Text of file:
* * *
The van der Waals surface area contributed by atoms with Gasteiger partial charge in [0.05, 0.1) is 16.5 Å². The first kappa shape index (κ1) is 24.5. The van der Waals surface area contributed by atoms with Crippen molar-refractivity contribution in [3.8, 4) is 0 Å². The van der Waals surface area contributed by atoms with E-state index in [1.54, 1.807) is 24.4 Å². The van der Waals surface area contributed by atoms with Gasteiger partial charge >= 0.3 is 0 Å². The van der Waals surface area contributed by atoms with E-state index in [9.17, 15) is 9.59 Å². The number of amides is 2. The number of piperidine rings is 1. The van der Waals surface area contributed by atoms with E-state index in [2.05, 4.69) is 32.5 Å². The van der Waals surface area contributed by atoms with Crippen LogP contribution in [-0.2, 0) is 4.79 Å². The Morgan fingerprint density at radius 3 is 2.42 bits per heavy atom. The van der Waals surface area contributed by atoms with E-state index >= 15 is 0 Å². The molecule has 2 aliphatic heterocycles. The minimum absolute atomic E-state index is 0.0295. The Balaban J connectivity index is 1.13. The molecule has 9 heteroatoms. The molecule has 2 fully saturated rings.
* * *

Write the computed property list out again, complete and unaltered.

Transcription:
The van der Waals surface area contributed by atoms with Gasteiger partial charge in [0.05, 0.1) is 16.5 Å². The first kappa shape index (κ1) is 24.5. The van der Waals surface area contributed by atoms with Crippen molar-refractivity contribution in [3.8, 4) is 0 Å². The van der Waals surface area contributed by atoms with E-state index in [1.54, 1.807) is 24.4 Å². The van der Waals surface area contributed by atoms with Gasteiger partial charge >= 0.3 is 0 Å². The van der Waals surface area contributed by atoms with E-state index in [9.17, 15) is 9.59 Å². The number of amides is 2. The number of piperidine rings is 1. The van der Waals surface area contributed by atoms with E-state index in [2.05, 4.69) is 32.5 Å². The van der Waals surface area contributed by atoms with Crippen LogP contribution in [-0.2, 0) is 4.79 Å². The Morgan fingerprint density at radius 3 is 2.42 bits per heavy atom. The van der Waals surface area contributed by atoms with E-state index >= 15 is 0 Å². The molecule has 2 aliphatic heterocycles. The minimum absolute atomic E-state index is 0.0295. The Balaban J connectivity index is 1.13. The molecule has 9 heteroatoms. The molecule has 2 fully saturated rings.